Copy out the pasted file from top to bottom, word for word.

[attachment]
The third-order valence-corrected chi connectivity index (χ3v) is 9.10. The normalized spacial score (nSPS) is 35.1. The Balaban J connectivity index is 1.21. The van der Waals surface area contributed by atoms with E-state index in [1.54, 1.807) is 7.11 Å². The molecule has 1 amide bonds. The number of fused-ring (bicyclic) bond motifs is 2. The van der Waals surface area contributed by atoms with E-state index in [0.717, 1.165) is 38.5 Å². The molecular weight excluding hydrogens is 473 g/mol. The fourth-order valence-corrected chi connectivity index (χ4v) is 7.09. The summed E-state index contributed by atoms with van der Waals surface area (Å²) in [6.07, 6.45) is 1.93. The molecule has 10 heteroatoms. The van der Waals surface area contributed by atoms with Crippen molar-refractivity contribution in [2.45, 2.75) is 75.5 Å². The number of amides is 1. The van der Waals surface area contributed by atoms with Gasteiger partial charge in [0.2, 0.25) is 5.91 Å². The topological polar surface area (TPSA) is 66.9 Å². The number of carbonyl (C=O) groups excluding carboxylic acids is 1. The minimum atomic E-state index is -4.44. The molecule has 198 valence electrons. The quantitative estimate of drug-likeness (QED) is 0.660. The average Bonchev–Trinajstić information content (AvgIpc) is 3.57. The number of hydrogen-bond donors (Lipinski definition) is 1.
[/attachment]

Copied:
The third-order valence-corrected chi connectivity index (χ3v) is 9.10. The normalized spacial score (nSPS) is 35.1. The Balaban J connectivity index is 1.21. The van der Waals surface area contributed by atoms with E-state index in [1.54, 1.807) is 7.11 Å². The molecule has 1 amide bonds. The number of fused-ring (bicyclic) bond motifs is 2. The van der Waals surface area contributed by atoms with E-state index in [0.717, 1.165) is 38.5 Å². The molecular weight excluding hydrogens is 473 g/mol. The fourth-order valence-corrected chi connectivity index (χ4v) is 7.09. The summed E-state index contributed by atoms with van der Waals surface area (Å²) in [6.07, 6.45) is 1.93. The molecule has 10 heteroatoms. The van der Waals surface area contributed by atoms with Crippen molar-refractivity contribution in [2.45, 2.75) is 75.5 Å². The number of amides is 1. The van der Waals surface area contributed by atoms with Gasteiger partial charge in [0.2, 0.25) is 5.91 Å². The topological polar surface area (TPSA) is 66.9 Å². The number of carbonyl (C=O) groups excluding carboxylic acids is 1. The minimum atomic E-state index is -4.44. The molecule has 198 valence electrons. The quantitative estimate of drug-likeness (QED) is 0.660. The average Bonchev–Trinajstić information content (AvgIpc) is 3.57. The number of hydrogen-bond donors (Lipinski definition) is 1.